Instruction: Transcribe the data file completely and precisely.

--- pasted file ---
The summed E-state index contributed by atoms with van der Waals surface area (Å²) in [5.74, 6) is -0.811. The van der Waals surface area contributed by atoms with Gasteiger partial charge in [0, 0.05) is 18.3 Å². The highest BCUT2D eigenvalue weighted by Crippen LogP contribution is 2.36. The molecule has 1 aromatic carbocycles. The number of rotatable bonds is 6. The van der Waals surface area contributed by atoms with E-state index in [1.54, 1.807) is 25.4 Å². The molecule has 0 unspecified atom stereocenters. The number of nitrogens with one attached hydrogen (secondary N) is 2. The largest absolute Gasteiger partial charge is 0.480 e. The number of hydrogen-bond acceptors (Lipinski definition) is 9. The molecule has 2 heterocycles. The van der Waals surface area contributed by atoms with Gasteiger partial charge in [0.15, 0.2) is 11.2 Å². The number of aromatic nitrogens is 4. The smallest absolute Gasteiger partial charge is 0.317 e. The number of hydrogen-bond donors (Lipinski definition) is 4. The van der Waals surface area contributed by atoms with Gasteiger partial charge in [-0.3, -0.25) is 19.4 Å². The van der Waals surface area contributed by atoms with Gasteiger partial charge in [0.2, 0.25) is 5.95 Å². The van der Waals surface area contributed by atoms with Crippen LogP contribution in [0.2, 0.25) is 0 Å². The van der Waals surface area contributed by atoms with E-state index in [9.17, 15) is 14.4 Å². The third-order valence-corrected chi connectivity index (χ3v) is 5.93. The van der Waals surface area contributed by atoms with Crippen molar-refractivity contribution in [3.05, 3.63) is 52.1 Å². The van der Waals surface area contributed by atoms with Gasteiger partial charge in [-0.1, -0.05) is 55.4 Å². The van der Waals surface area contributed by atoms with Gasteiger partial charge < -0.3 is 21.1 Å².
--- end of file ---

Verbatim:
The summed E-state index contributed by atoms with van der Waals surface area (Å²) in [5.74, 6) is -0.811. The van der Waals surface area contributed by atoms with Gasteiger partial charge in [0, 0.05) is 18.3 Å². The highest BCUT2D eigenvalue weighted by Crippen LogP contribution is 2.36. The molecule has 1 aromatic carbocycles. The number of rotatable bonds is 6. The van der Waals surface area contributed by atoms with E-state index in [1.54, 1.807) is 25.4 Å². The molecule has 0 unspecified atom stereocenters. The number of nitrogens with one attached hydrogen (secondary N) is 2. The largest absolute Gasteiger partial charge is 0.480 e. The number of hydrogen-bond acceptors (Lipinski definition) is 9. The molecule has 2 heterocycles. The van der Waals surface area contributed by atoms with Gasteiger partial charge in [0.15, 0.2) is 11.2 Å². The number of aromatic nitrogens is 4. The smallest absolute Gasteiger partial charge is 0.317 e. The number of hydrogen-bond donors (Lipinski definition) is 4. The van der Waals surface area contributed by atoms with Gasteiger partial charge in [-0.3, -0.25) is 19.4 Å². The van der Waals surface area contributed by atoms with Gasteiger partial charge in [0.2, 0.25) is 5.95 Å². The van der Waals surface area contributed by atoms with Crippen LogP contribution in [0.2, 0.25) is 0 Å². The van der Waals surface area contributed by atoms with E-state index in [9.17, 15) is 14.4 Å². The third-order valence-corrected chi connectivity index (χ3v) is 5.93. The van der Waals surface area contributed by atoms with Crippen molar-refractivity contribution in [3.05, 3.63) is 52.1 Å². The van der Waals surface area contributed by atoms with Gasteiger partial charge in [-0.1, -0.05) is 55.4 Å². The van der Waals surface area contributed by atoms with Gasteiger partial charge < -0.3 is 21.1 Å².